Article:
The second school of thinking is what I’ve described, with some ignominy, as the “pony theory.” As in “if it looks like horse poo and smells like horse poo, there must be a ponty in there somewhere.” Pony Theorists believe in markets uber alles and are fond of such phrases as “we’re in the early innings;” “we must have market discipline;” and my favorite: that the disappearance of the serious journalism just simply isn’t that big a deal, because markets would would be giving it to us if we needed it. I, of course think this is faulty reasoning, because I believe that serious journalism is a public good, not unlike clean air and national defense. Public goods, by definition, are not produced in optimal quantities by market forces, and government is the solution to most such market failures. For obvious reasons, government is not such a swift answer to a market failure in the coverage of government. But a number of intelligent folk remain particularly strident in their confidence in they place in “the market”: Allison Fine, Dorian Benkoil, Steve Brill. The market-solution advocate who received the biggest shout out from his fellows was Jonathan Weber, the founder of the admirable for-profit site NewWest.net (which, I can’t resist pointing out, appears to have state government agencies as two of its biggest advertisers). His piece covers all the bases of the argments against non-profit journalism. I disagree with it almost entirely, but perhaps that’s the subject for another day.
Whew. Anyhow, thanks again to Jay for his flying seminar.
As has been widely reported, junior Maryland Senator Benjamin Cardin has introduced a bill to allow newspapers to adopt 501c3 status. According to Cardin spokesperson Susan Sullam, “this is really aimed at community papers” or newspapers that may be bought and turned into non-profits.
In addition, Sen. Cardin did give a nice ode to newspaper journalism on the floor of the Senate:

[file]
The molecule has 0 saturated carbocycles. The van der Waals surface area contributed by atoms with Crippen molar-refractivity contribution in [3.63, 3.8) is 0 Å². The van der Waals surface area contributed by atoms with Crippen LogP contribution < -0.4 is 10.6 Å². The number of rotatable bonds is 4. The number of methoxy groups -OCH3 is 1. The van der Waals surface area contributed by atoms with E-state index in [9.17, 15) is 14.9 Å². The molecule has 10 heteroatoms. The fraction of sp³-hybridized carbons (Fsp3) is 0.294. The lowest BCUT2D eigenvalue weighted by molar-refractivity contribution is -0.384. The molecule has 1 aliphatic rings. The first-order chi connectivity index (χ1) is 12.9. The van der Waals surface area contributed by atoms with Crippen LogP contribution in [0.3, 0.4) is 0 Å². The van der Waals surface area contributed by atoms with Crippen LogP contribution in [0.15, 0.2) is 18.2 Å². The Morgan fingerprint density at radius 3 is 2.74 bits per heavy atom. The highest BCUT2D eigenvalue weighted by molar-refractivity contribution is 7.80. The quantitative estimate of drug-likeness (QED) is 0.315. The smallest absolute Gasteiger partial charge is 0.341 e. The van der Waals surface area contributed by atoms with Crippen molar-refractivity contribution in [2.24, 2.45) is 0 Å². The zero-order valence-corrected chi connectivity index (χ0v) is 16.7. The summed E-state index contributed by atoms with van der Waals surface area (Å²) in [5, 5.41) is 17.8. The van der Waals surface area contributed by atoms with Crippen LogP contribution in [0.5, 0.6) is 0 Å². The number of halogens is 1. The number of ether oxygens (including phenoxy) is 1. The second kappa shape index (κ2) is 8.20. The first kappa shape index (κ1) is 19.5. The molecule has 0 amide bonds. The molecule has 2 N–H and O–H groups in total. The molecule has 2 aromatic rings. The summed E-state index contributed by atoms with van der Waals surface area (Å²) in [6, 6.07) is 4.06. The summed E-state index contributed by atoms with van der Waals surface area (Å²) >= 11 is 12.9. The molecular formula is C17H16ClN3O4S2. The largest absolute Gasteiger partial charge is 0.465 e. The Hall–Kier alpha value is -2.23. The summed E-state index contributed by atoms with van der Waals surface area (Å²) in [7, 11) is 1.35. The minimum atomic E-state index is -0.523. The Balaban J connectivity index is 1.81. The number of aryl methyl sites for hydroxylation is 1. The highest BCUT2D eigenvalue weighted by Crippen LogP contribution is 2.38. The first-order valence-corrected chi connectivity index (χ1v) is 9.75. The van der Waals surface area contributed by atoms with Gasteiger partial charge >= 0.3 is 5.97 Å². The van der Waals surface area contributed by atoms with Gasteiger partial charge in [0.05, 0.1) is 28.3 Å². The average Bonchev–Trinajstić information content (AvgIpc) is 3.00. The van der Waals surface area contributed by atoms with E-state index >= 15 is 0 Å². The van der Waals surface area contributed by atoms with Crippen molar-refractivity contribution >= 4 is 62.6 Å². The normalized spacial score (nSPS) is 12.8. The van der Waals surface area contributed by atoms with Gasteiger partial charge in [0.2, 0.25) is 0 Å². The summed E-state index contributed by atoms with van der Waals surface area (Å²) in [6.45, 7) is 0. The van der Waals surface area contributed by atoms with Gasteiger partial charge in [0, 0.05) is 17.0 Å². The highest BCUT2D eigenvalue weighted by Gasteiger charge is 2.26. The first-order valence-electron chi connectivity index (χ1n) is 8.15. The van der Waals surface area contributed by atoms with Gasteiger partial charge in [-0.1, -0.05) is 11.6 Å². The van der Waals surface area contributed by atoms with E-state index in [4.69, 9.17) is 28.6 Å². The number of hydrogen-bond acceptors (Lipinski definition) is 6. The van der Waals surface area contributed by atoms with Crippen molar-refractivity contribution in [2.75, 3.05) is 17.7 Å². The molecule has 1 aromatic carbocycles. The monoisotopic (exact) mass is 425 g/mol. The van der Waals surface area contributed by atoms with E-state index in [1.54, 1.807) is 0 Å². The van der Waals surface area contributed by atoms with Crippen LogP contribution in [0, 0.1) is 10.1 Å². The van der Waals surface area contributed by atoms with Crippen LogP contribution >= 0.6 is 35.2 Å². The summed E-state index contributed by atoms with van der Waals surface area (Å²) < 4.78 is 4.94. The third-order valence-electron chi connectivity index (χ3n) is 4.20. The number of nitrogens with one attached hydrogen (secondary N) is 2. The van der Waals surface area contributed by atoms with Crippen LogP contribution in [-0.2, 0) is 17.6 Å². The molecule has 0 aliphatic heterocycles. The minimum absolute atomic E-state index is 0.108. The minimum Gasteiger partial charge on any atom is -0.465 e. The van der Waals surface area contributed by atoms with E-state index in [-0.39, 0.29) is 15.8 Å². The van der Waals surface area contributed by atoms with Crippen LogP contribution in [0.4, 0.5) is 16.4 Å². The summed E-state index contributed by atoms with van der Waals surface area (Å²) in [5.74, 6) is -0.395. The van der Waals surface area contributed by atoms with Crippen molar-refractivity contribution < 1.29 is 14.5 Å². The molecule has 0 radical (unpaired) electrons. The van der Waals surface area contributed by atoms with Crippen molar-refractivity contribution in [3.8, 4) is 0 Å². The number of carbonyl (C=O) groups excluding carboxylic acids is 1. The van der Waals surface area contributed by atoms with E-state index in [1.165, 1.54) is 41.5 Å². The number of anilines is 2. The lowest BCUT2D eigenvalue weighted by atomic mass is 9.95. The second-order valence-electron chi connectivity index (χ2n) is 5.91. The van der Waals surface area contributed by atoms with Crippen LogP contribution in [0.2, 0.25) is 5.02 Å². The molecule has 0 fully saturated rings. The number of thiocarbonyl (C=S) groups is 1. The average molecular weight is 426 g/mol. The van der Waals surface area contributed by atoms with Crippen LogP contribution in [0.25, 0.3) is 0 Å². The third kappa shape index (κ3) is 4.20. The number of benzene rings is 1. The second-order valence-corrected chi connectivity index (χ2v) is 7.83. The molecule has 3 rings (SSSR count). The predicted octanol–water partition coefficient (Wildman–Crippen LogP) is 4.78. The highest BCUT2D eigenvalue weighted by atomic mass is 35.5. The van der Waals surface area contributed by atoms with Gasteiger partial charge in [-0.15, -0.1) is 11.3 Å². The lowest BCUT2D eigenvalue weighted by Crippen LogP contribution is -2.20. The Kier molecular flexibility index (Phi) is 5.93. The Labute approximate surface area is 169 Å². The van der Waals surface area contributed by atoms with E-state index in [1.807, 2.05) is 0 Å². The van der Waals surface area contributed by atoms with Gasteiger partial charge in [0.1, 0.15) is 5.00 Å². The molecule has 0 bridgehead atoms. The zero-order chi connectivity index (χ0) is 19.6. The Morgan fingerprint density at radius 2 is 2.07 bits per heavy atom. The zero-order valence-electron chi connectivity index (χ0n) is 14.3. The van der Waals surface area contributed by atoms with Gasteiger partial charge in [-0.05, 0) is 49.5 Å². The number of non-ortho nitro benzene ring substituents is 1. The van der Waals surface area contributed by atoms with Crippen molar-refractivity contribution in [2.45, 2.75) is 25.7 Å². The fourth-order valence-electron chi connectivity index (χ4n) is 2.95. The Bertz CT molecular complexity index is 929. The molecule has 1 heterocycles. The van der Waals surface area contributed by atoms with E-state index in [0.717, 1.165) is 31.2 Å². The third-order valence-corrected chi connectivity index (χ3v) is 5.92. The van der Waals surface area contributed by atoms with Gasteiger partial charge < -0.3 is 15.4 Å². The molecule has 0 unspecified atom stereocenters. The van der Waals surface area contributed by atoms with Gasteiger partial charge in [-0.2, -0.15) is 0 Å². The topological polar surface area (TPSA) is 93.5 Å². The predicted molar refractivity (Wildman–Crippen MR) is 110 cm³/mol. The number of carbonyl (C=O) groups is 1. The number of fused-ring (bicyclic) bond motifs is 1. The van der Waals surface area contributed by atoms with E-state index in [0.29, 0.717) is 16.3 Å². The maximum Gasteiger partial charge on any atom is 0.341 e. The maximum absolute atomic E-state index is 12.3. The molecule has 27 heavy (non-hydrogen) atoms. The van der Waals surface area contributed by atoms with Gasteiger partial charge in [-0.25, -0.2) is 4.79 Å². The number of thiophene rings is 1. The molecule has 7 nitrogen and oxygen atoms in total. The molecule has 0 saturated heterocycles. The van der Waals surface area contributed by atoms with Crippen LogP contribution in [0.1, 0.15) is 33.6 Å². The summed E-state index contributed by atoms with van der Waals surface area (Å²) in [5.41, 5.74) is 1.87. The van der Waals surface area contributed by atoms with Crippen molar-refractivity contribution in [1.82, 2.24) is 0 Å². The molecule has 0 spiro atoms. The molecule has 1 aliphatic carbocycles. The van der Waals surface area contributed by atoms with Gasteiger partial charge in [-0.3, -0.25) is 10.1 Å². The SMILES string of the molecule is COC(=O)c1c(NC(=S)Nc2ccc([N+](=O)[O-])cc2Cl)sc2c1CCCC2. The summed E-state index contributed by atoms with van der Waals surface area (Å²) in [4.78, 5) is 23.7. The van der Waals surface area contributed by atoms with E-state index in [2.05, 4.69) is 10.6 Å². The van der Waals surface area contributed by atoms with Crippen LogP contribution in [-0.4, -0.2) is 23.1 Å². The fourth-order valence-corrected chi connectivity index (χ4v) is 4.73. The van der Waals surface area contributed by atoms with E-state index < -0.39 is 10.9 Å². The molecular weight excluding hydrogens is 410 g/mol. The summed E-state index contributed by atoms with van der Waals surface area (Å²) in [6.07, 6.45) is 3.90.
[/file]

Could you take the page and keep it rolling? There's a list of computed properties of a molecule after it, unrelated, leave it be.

Most, if not all sources of journalistic information, from Google to broadcast news or punditry,” Cardin said, “gain their original news from the laborious and expensive work of experienced newspaper reporters, diligently working their beat over the course of years, not hours.”“Newspaper reporters forge relationships with people: they build a network which creates avenues to information. These relationships and the information that follows are essential to a free democratic society.”
‘‘(1) the trade or business of such corporation or organization consists of publishing on a regular basis a newspaper for general circulation, (2) the newspaper published by such corporation or organization contains local, national, and international news stories of interest to the general public and the distribution of such newspaper is necessary or valuable in achieving an educational purpose, and (3) the preparation of the material contained in such newspaper follows methods generally accepted as educational in character.’’.
Double hmm, especially on that last bit.
Does anybody understand what exactly Senator Cardin is trying to accomplish? If a 501c3 wanted to buy the Dallas Morning News, couldn’t it already do so? I guess there might be some existing barriers to converting an extant paper to non-profit status that this would clear up, but I can’t really think of them. And of course the biggest issue is what to do with those pesky shareholders who aren’t feeling especially philanthropic.
Given Michigan’s economic woes, I suppose it’s not surprising that Newhouse is taking a hatchet to the eight dailies it owns there. Both Detroit papers are ceasing home delivery on most days next week.
But–Ann Arbor? It’s tough to see how a print local daily anywhere survives if it can’t make it in the home of the nation’s largest university. Or maybe Newhouse thinks it’s the perfect place for the online only experiment? I’d like to be optimisitic. But it’s a little tough, given that typing
“annarbornews.com” into my browser directs me to something called “mlive” (tagline: all things Michigan) and has no mention of the Newhouse move that was reported in today’s WSJ.
Ironically, the WSJ also reports on the economic resilience of college towns, and implies that Ann Arbor’s unemployment rate is half or less of the national average.